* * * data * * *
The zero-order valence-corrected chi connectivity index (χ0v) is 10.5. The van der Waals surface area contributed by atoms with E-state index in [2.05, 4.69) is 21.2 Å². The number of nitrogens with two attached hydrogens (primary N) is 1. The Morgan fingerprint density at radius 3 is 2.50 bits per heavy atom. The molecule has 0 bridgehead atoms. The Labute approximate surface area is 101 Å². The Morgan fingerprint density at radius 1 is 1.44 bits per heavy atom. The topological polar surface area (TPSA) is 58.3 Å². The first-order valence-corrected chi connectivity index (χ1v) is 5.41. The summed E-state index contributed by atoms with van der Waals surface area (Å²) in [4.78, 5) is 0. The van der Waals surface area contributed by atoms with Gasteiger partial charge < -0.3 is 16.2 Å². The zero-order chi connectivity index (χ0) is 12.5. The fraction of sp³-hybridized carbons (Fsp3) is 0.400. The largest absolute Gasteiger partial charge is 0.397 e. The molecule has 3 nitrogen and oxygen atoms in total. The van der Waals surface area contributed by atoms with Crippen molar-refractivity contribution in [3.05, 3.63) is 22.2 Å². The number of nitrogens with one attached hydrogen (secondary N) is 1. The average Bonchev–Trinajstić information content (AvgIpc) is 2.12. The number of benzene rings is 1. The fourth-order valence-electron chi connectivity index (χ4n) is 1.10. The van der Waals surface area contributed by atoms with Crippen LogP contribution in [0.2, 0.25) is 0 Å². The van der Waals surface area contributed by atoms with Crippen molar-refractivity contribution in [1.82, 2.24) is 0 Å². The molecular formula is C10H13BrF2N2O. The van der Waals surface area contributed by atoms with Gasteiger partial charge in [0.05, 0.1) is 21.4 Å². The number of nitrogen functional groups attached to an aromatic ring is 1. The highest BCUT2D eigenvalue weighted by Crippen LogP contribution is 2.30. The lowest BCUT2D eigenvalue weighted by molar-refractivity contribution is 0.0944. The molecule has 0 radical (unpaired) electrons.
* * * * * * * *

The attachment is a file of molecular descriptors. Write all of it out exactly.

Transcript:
The zero-order valence-corrected chi connectivity index (χ0v) is 10.5. The van der Waals surface area contributed by atoms with E-state index in [2.05, 4.69) is 21.2 Å². The number of nitrogens with two attached hydrogens (primary N) is 1. The Morgan fingerprint density at radius 3 is 2.50 bits per heavy atom. The molecule has 0 bridgehead atoms. The Labute approximate surface area is 101 Å². The Morgan fingerprint density at radius 1 is 1.44 bits per heavy atom. The topological polar surface area (TPSA) is 58.3 Å². The first-order valence-corrected chi connectivity index (χ1v) is 5.41. The summed E-state index contributed by atoms with van der Waals surface area (Å²) in [4.78, 5) is 0. The van der Waals surface area contributed by atoms with Gasteiger partial charge < -0.3 is 16.2 Å². The zero-order chi connectivity index (χ0) is 12.5. The fraction of sp³-hybridized carbons (Fsp3) is 0.400. The largest absolute Gasteiger partial charge is 0.397 e. The molecule has 3 nitrogen and oxygen atoms in total. The van der Waals surface area contributed by atoms with Crippen molar-refractivity contribution in [3.05, 3.63) is 22.2 Å². The number of nitrogens with one attached hydrogen (secondary N) is 1. The average Bonchev–Trinajstić information content (AvgIpc) is 2.12. The number of benzene rings is 1. The fourth-order valence-electron chi connectivity index (χ4n) is 1.10. The van der Waals surface area contributed by atoms with Crippen LogP contribution in [0.2, 0.25) is 0 Å². The van der Waals surface area contributed by atoms with Crippen molar-refractivity contribution in [1.82, 2.24) is 0 Å². The molecular formula is C10H13BrF2N2O. The van der Waals surface area contributed by atoms with Gasteiger partial charge in [0.05, 0.1) is 21.4 Å². The number of nitrogen functional groups attached to an aromatic ring is 1. The highest BCUT2D eigenvalue weighted by Crippen LogP contribution is 2.30. The lowest BCUT2D eigenvalue weighted by molar-refractivity contribution is 0.0944. The molecule has 0 radical (unpaired) electrons.